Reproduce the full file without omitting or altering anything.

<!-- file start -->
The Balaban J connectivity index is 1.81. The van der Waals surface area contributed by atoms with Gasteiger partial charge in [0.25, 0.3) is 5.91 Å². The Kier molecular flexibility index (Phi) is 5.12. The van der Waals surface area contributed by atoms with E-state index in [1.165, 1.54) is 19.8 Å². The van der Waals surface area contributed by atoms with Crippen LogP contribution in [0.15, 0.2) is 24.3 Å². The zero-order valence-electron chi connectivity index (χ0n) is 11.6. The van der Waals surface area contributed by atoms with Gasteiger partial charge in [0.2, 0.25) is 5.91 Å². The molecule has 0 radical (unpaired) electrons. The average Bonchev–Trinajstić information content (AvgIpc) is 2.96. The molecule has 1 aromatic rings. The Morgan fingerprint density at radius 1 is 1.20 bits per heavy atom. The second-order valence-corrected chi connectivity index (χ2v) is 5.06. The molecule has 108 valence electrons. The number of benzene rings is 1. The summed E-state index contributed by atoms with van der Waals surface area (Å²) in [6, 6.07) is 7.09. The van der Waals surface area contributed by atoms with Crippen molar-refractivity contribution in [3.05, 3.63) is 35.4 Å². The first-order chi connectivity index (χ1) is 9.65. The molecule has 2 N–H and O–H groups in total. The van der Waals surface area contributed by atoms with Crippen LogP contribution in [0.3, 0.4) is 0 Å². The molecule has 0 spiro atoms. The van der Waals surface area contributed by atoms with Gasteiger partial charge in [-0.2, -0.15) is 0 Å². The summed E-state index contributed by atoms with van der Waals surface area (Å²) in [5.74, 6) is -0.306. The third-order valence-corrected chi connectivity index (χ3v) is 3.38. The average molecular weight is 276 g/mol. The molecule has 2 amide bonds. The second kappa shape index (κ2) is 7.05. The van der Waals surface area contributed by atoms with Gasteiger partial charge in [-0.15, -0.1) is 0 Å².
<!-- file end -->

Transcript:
The Balaban J connectivity index is 1.81. The van der Waals surface area contributed by atoms with Gasteiger partial charge in [0.25, 0.3) is 5.91 Å². The Kier molecular flexibility index (Phi) is 5.12. The van der Waals surface area contributed by atoms with E-state index in [1.165, 1.54) is 19.8 Å². The van der Waals surface area contributed by atoms with Crippen LogP contribution in [0.15, 0.2) is 24.3 Å². The zero-order valence-electron chi connectivity index (χ0n) is 11.6. The van der Waals surface area contributed by atoms with Gasteiger partial charge in [0.2, 0.25) is 5.91 Å². The molecule has 0 radical (unpaired) electrons. The average Bonchev–Trinajstić information content (AvgIpc) is 2.96. The molecule has 1 aromatic rings. The Morgan fingerprint density at radius 1 is 1.20 bits per heavy atom. The second-order valence-corrected chi connectivity index (χ2v) is 5.06. The molecule has 108 valence electrons. The number of benzene rings is 1. The summed E-state index contributed by atoms with van der Waals surface area (Å²) in [6, 6.07) is 7.09. The van der Waals surface area contributed by atoms with Crippen molar-refractivity contribution in [3.05, 3.63) is 35.4 Å². The first-order chi connectivity index (χ1) is 9.65. The molecule has 2 N–H and O–H groups in total. The van der Waals surface area contributed by atoms with Crippen LogP contribution in [0.3, 0.4) is 0 Å². The molecule has 0 spiro atoms. The van der Waals surface area contributed by atoms with Gasteiger partial charge in [-0.2, -0.15) is 0 Å². The summed E-state index contributed by atoms with van der Waals surface area (Å²) in [5.74, 6) is -0.306. The third-order valence-corrected chi connectivity index (χ3v) is 3.38. The average molecular weight is 276 g/mol. The molecule has 2 amide bonds. The second kappa shape index (κ2) is 7.05. The van der Waals surface area contributed by atoms with Gasteiger partial charge in [-0.15, -0.1) is 0 Å².